Introduction to Apocalyptic Clinical Pharmacology in Drug Development

Introduction to Apocalyptic Clinical Pharmacology in Drug Development

In this blog, I will introduce “apocalyptic clinical pharmacology” and provide a framework for using this approach in drug development, which can save resources and time. Apocalyptic clinical pharmacology in drug development provides value offering a framework for thinking about the relationship between the drug dose and the biological system.

What is apocalyptic clinical pharmacology?

Usually “apocalyptic” is associated with a dramatic end to something or used to imply a dramatic effect. But to understand this word in drug development, one needs to look at the Greek word apokalypsis, which apocalyptic is derived from. There are two parts to the word: apo, which means away or off, and kaluptein, which means to hide. When these parts are combined the result is to remove something that’s hidden or to reveal something.

How would revealing something be related to the drug development process? During this process, pharmaceutical companies go through many steps from preclinical development to clinical trial phases to marketing and commercial use. Throughout these steps, the drug itself stays the same (ie, no changes are made to the molecule). But, at each step information is revealed about the drug that contributes to the understanding of how the drug works and under what conditions its activity is optimized. This information not only helps in investment decisions during drug development but is essential at the regulatory approval stage too.

Synthesizing two ideas together creates the basis of apocalyptic clinical pharmacology: an appreciation of drug features, system features, and uncovering the interplay between the two. The interaction of the drug with the system (and vice versa) is fixed by the 3D structure of the molecule, whether it’s small or large, the chemistry of the drug, and the biological system in which it is placed.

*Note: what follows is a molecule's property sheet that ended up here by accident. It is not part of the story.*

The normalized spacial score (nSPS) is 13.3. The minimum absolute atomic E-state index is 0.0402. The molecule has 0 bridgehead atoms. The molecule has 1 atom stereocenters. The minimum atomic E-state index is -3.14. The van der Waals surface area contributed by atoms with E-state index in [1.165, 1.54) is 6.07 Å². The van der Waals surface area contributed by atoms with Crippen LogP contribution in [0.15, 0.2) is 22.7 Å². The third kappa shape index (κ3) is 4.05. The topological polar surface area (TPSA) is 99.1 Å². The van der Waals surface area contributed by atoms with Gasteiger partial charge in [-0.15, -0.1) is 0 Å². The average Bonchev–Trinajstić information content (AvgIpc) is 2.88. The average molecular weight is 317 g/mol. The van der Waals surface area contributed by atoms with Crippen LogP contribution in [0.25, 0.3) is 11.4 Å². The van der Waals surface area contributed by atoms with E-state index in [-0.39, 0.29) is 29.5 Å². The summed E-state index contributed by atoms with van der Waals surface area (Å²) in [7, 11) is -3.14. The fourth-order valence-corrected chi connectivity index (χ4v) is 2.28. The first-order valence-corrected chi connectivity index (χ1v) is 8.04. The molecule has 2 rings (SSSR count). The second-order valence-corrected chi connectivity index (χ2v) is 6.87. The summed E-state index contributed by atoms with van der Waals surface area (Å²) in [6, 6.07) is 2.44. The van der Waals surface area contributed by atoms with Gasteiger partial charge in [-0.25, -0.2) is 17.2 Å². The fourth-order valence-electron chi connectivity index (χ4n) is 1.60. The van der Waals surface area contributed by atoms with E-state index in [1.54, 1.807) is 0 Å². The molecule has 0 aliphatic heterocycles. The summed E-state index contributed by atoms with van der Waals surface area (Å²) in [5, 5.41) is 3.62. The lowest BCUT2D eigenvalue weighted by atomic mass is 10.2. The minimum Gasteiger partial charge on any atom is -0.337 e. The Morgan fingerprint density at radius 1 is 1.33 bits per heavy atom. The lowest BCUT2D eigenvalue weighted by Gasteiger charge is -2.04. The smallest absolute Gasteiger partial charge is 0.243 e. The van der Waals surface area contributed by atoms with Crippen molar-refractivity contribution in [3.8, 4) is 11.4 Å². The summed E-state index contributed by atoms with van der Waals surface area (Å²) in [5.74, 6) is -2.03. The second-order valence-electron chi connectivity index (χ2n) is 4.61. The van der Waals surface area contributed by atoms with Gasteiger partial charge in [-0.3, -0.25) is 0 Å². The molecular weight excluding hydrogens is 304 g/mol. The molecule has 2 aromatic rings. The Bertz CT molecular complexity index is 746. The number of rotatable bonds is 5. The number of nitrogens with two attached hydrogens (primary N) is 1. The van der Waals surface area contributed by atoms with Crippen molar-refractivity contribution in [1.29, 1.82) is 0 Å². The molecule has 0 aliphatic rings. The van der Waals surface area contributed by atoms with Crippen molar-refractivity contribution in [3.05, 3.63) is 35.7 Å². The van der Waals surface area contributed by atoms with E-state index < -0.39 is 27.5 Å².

Adoption of this “revealing” mindset is advantageous for drug developers seeking regulatory approval because it provides the framework for understanding the interaction of the drug with the system and for answering the questions of regulatory authorities who are evaluating the safety and efficacy of the drug. Such an approach arms pharmaceutical companies with the knowledge about their drug to make informed decisions throughout the drug development process. In the next section, I will explain how you apply this framework and how to perform apocalyptic clinical pharmacology.

How to perform apocalyptic pharmacology

How do pharmaceutical companies and drug developers go about unveiling the complex interactions between the drug and the system?

Each of step of drug development seeks to progressively reduce uncertainty. The amount of knowledge uncovered should be consistent with the development decisions being made. In the entire scheme of drug development, there isn’t time and resources for a purely empirical approach. Pharmaceutical companies cannot perform every possible study to uncover every detail about the relationship between the drug and the system. But, it is possible to perform key studies to determine enough information to understand relationships and then fill in the gaps with a modeling approach and predictive tools. Certara has extensive experience with using these tools to help pharmaceutical companies optimize their drug development strategy. Through this approach, drug developers understand how their drug works in the system and then can make good drug development decisions. That is the essence of apocalyptic clinical pharmacology.

Apocalyptic clinical pharmacology focuses on understanding the relationship between the drug dose and regimen and the response elicited. Other underlying relationships that support this, such as dose to pharmacokinetics and pharmacokinetics to pharmacodynamics, help to provide a nuanced understanding of the contributors to the overall dose/regimen-response relationship.

I advocate using a “begin with the end in mind” approach. Ideally, pharmaceutical companies want their drugs to progress through to submission and approval and have agreement from payers.  But, it is vital to unveil dose/regimen-responses iteratively in a stepwise manner, with strict enforcement of pre-defined drug performance hurdles at key stages in the development pathway. Each step in the unveiling process requires clarity on what needs to be known (or unveiled) and what constitutes an acceptable outcome.